Publishing your article after Acceptance

What is an Accepted Manuscript?

The version of the manuscript that has been peer-reviewed is the accepted version. The simplest permitted versions are files that are effectively just plain text with no layout characteristic. This is how the vast majority of accepted papers appear. The Accepted Manuscript should be identical to the final published edition, but there should be no logo, citation details, copyediting, formatting, or copyright marking from the publisher. The document might be in PDF or Word format. Keep a copy of your Accepted Manuscript for any future postings after you receive the acceptance email from the Editorial Office.

What documents do you receive after acceptance?

When your paper is accepted for publication, the proofs are sent to the corresponding author. A paper is subedited (copyedited) after it is accepted to achieve optimum clarity and reach. Ensuring the accuracy of references is vital as published papers should not contain errors. Your paper is combined into an issue of the journal and published in its final form once the associated author approves them.

  • An acceptance letter from your journal’s editorial system.
  • When the object is passed to production, the Production Tracking System (PTS) sends an acknowledgment letter with the following information:
  • The reference code for the utility to track your accepted article.
  • Offprint Order form link to order Proofs and reprint of your article.
  • Copyright, sponsorship and funding, and open access are all covered in the Rights and Access form.
  • A link to a colour figure reproduction form, if applicable.

What to do after Research Paper acceptance?

There are still things that you must-do if you truly want to benefit from your publication.

  • Get an ORCID (Open Researcher and Contributor ID) as it assigns a unique identification to each research output, ensuring that your work is not mistaken with that of others.
  • Making the accepted work online provides some advantages, including:
  • Earlier access to research that can be read and cited
  • Authors can promote their work as soon as it is acknowledged by their peers, keeping the publication process moving forward.
  • Share it with people as possible to recognize and respond to your work. Breaking down technical and language barriers is another powerful and effective strategy to increase public interest in your work. The way different publishers and periodicals address the problem of sharing differs.
  • Researchers will have more prospects for grant acceptance because they would be able to list their work early.
  • After all of your time and work has gone into publishing and promoting your paper, it only makes sense to keep an eye on it and assess the feedback.

Conclusion

The length of time it takes to prove an article varies by journal. Most journals will send you proofs within two weeks of receiving your acknowledgment letter. Many papers are published online one week before they are printed, and the corresponding authors of these papers will be notified via e-mail when the online publishing date is confirmed. It takes roughly 4-6 weeks for an article to be published after it has been accepted. After that, you can unwind, relax, and reward yourself for your work until the next piece.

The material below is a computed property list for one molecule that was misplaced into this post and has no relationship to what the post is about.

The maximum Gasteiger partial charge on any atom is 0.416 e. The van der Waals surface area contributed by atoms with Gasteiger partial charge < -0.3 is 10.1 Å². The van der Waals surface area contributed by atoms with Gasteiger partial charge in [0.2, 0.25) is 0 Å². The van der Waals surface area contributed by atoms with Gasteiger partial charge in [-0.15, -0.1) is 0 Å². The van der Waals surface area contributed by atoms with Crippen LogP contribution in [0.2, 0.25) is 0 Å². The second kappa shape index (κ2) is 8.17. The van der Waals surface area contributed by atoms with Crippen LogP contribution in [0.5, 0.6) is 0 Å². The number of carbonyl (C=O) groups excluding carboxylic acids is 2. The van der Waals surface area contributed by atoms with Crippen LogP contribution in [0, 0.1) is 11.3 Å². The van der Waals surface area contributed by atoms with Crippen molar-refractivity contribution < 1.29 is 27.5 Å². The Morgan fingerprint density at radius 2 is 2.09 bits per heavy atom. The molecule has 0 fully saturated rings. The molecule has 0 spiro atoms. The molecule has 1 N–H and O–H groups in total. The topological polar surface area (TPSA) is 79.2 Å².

Plagiarism in Academic writing: How to Identify and Avoid It

Plagiarism is well-known as a breach of publishing ethics which is despised in the academic circle. However, while in some cases the authors engage in deliberate plagiarism, more often than not authors end up being guilty of plagiarism unknowingly. This is because plagiarism, although a very commonly used term, is a vaguely defined concept.

Plagiarism technically means using someone else’s ideas/ intellectual property as one’s own without giving proper credit to the original creator. While the first part (as one’s own) is well understood as improper appropriation, it is often the second part (giving proper credit) where author’s unintentionally falter. 

Some of the most common forms of plagiarism are:

Patchwork: patchwork refers to direct lifting or verbatim representation of another’s work without using quotations or referencing. This is the most blatant form of plagiarism.

Plagiarised ideas: This is when you pass-off someone else’s ideas as your own, even if in your own words or articulation.

Loose paraphrasing: This is the most common form of unintentional plagiarism. Authors, while discussing literature reviews, often write the content of other authors without proper attribution, which technically makes it plagiarism.

Self-plagiarism: This is the most difficult to understand the form of plagiarism. This refers to recycling of one’s own work in multiple publications. While it is difficult to comprehend how one can ‘steal’ from oneself, reproduction of the same work in multiple journal publications or presenting the same content multiple times to bolster the number of one’s publications is a problem in academics that has led to this publishing ethics.

How to avoid unintentional plagiarism:

Proper referencing: while doing your background research, keep meticulous notes of which ideas/sections are from which article. While writing, maintain side notes for proper referencing later while finalizing the article.